At one point in the film he just walks around with one of his homemade bombs in a paper bag, looking for a place to set it off. It is nerve wracking to watch him explode into a rage over some minor perceived slight (a guy he sees littering on the street; a store cashier that doesn’t honor a sales promotion that is no longer alid), and knowing that any of these incidents could actually get people killed.

Gordon obviously was trying to stretch here, and although his attempted artistic touches are often a tad heavy-handed—especially the use of a particular song as a recurring motif—this is probably objectively the best film of his that I’ve seen. I guess it wasn’t too successful, though, because he didn’t work again for a couple of years, and when he did, he returned to his trademark giant animal fixation with The Food of the Gods (and hey, why isn’t that out on DVD yet?) and Empire of the Ants.

4 Comments:

At 7:28 PM, Blogger baby copernicus said...

This was a remake of that Tommy Lee Jones/Jeff Bridges movie, right?

Man, those Irish accents were spot on!

 
At 7:38 AM, Blogger Marty McKee said...

Ken, can you tell us about the DVD? I have an old video dub with the title THE POLICE CONNECTION. It's full-frame and very dark in places, but it's at least uncut (or so it appears). Is the DVD of better quality? I know THE MAD BOMBER has popped up on various PD comps (sometimes in a TV version), and I wonder if this is the same print.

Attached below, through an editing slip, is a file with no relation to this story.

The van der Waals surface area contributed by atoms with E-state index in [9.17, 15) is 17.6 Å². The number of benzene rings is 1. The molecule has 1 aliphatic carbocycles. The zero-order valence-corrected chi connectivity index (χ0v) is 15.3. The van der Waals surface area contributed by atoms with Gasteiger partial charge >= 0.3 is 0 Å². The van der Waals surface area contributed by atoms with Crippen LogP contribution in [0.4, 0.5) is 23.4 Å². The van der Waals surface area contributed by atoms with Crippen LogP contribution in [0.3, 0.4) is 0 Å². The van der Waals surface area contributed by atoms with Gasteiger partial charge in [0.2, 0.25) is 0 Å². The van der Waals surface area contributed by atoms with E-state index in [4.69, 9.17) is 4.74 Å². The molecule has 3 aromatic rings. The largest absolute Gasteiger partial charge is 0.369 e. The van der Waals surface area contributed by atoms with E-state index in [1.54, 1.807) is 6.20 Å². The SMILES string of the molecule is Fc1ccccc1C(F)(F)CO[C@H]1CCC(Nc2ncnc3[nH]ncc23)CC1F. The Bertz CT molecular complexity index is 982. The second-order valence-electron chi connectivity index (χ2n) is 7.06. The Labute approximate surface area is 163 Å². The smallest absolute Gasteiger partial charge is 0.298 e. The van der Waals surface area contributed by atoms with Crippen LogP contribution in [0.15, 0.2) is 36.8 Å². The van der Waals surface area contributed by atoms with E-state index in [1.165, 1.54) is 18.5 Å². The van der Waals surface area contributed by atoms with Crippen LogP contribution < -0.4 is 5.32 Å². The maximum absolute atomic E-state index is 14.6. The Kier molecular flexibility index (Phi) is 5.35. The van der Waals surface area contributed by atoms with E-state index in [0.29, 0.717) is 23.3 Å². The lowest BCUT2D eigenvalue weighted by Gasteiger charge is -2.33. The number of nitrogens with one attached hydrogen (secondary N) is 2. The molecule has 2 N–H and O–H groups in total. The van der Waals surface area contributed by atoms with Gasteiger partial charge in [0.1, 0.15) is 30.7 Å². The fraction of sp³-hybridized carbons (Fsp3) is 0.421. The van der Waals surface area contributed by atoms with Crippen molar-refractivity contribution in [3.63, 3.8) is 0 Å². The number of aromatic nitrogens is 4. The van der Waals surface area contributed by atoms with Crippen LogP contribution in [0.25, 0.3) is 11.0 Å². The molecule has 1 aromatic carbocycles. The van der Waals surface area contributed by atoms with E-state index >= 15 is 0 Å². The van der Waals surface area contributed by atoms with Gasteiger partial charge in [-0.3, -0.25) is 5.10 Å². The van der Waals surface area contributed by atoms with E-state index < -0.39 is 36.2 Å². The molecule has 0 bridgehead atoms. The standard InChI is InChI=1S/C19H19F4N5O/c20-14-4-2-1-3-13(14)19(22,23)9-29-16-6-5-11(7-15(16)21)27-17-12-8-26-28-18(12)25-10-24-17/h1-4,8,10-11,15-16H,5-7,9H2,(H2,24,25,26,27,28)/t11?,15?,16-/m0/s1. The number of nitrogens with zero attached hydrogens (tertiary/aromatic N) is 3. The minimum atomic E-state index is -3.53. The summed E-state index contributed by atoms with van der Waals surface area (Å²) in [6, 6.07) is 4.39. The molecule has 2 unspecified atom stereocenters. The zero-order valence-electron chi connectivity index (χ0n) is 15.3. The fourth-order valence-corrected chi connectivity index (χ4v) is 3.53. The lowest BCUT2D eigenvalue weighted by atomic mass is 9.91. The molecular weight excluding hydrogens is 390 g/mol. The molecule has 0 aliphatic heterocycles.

I think it's an interesting movie. Connors is great right from the very first scene (the littering scene), which is scary and off-kilter and nicely sets the tone for his character and what is to come.

Making the protagonist (Edwards) a less sympathetic character than the antagonist is an interesting twist too.

Strangely, I watched a Bert I. Gordon film myself last night--SATAN'S PRINCESS.

 
At 7:53 AM, Blogger Ken Begg said...

Hmm, actually, I watched the film a couple of weeks ago. I think the tranfer is full-frame, and while I wouldn't say it was great shakes, it was good enough not to draw attention to itself. I'd say it was about the quality of a good SP video tape. Sorry, I should pay more attention to things like that.

Apparently there is a stronger, uncut version of the film (see the reader review at Amazon.com), but that isn't the one shown here. For what it's worth, I thought the film was gritty enough as it was. The guy at Amazon was disappointed that longer views of the post-bombing carnage weren't presented, but I thought the movie worked well as it is.

I agree that Connors is surprisingly good. I thought at first that his size was weird for a guy who'd swallowed so much rage (since he could easily beat up most people he'd meet), but it made him extra menacing when he was accosting people on the street for some small violation of his personal code.

 
At 9:00 PM, Anonymous Anonymous said...

Connor is the film’s focus, though, and he gives a workable enough performance as a very unlikable psychopath, one that no doubt surprised many people who had grown up watching him play the stalwart hero on TV’s The Rifleman.

Or didn't surprise those who saw his memorable turn as the evil Skorzeny in Fox's short-lived series WEREWOLF.